More than 15,000 Irish schoolchildren marched out of classrooms yesterday to join a global mass movement of climate change demonstrations.
Secondary school students teamed up at more than 30 locations nationwide to send a message to lawmakers that “enough is enough: It’s time for change”.
The movement was sparked by Swedish teenager Greta Thunberg, who called on teenagers to send a message on climate change. By mid-morning, hundreds of thousands of young people had walked out of classes to join the movement, with rallies staged in more than 100 countries.
In Cork, the protest grew so large that gardaí told the organisers to ask the crowd to disperse before speeches could even take place.
Traffic was diverted away from the city centre as the students marched up St Patrick’s St, along the Grand Parade and down South Mall.
Gardaí estimate the crowd size at 4,000-5,000, the vast majority of whom were secondary school students.
Many of these were supported by their parents and teachers.
They gathered at Emmett Place, outside the Cork Opera House, and brought their message to Cork City Hall, with the Lord Mayor of Cork, Mick Finn, committing to bring their demands to the attention of the Government.
“This is just the beginning. I believe that we can make a difference. They have to start listening to us,” Cork Educate Together student Samhain Mohally-Castellano told the crowd, barely audible above the cheering, drumming, and singing of the thousands gathered on Anglesea St.
Homemade signs made the message clear that it is time for action on climate change.
Slogans such as ‘The greatest threat to our planet is the belief that someone else will save it’ showed that these students have had enough. Others, such as ‘The seas are rising — and so are we’, made it clear that the march was not just an excuse to skip school.
“There is no planet B,” primary school children in Dingle warned as an estimated 200 primary and secondary students marched and assembled at the much-loved Funghi the Dolphin statue on the quay.
Finn Slattery-Dunk, 12, of Cill Mhic Domhnaigh NS in Ventry, was one of the main organisers in the most westerly town in Ireland. He distributed fliers around Dingle some weeks ago and said yesterday he was delighted with the reaction.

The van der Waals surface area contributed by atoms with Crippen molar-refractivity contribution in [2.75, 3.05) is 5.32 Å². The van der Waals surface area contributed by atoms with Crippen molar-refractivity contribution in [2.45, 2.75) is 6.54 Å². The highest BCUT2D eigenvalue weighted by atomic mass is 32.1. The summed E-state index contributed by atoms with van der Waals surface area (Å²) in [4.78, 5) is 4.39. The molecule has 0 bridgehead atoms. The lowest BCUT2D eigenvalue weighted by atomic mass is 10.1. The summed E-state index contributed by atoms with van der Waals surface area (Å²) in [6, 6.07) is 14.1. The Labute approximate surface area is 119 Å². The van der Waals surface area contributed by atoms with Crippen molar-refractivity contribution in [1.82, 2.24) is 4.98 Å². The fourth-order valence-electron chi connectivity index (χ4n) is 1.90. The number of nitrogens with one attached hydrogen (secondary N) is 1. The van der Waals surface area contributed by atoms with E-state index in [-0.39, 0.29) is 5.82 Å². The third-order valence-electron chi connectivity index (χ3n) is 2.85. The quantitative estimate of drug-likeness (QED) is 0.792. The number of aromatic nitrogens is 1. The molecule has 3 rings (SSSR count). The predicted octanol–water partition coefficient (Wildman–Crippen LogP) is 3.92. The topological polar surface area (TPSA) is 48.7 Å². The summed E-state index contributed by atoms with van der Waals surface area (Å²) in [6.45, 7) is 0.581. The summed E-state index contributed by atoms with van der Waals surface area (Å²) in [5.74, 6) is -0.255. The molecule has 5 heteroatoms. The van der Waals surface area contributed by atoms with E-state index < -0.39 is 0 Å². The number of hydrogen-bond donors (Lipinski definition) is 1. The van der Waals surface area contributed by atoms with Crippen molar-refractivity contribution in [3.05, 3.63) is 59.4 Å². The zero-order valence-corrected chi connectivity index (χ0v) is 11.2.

In Tralee, 200 secondary school students were outside county buildings in Aras an Chontae at Rathass for a five-hour vigil.
Several of those at the event are in Leaving Cert, including the three event organisers, Niamh O’Shea, Ciara Boyd, and Barry Sugrue.
“We just want to show how important this is to us. We picked school time because what’s the point in going to school for a future that may not be there?” asked Barry.
As part of the preparation, suggestions from 250 students were gathered and 10 main points compiled and emailed to all of Kerry’s 33 councillors. The Tralee students were visited by Green Party leader Eamon Ryan.
In Dublin, students gathered on St Stephen’s Green, chanting: “What do we want? Change! When do we want it? Now!”
Gardaí estimated that the crowd in Dublin numbered around 10,000 people.
They made their way to the gates of Dáil Éireann where they carried handmade banners and posters, some of which read ‘Leo try harder’ and ‘Easy to ignore till the Earth is no more’.
The Government has come in for significant criticism regarding its lack of action on climate change. The country is on course
to miss several major emissions targets and could face hefty fines for doing so.
Environment Minister Richard Bruton was at the Dublin rally. He said it is “great to see the passion and enthusiasm of young people” on climate change.
“I am developing an all-of-Government climate plan to make Ireland a leader,” tweeted Mr Bruton.
Taoiseach Leo Varadkar tweeted from Washington DC about the protests, saying: “School and student protests are a message to all of us in positions of power and influence that we need to do more on climate action. We will.”
The demonstrations were organised by a loose coalition of pupils in schools across the country, building on the momentum that has grown since last year.
In Cork, a small group of students have been protesting outside the City Hall on Fridays for the last 10 weeks. Alongside the major rallies in Cork and Dublin, huge crowds turned out to show their support in Waterford, Galway and Limerick, and smaller protests took place in dozens of towns throughout Ireland.
The students called for the climate crisis to be declared a national emergency and for Ireland to use 100% renewable electricity by 2030.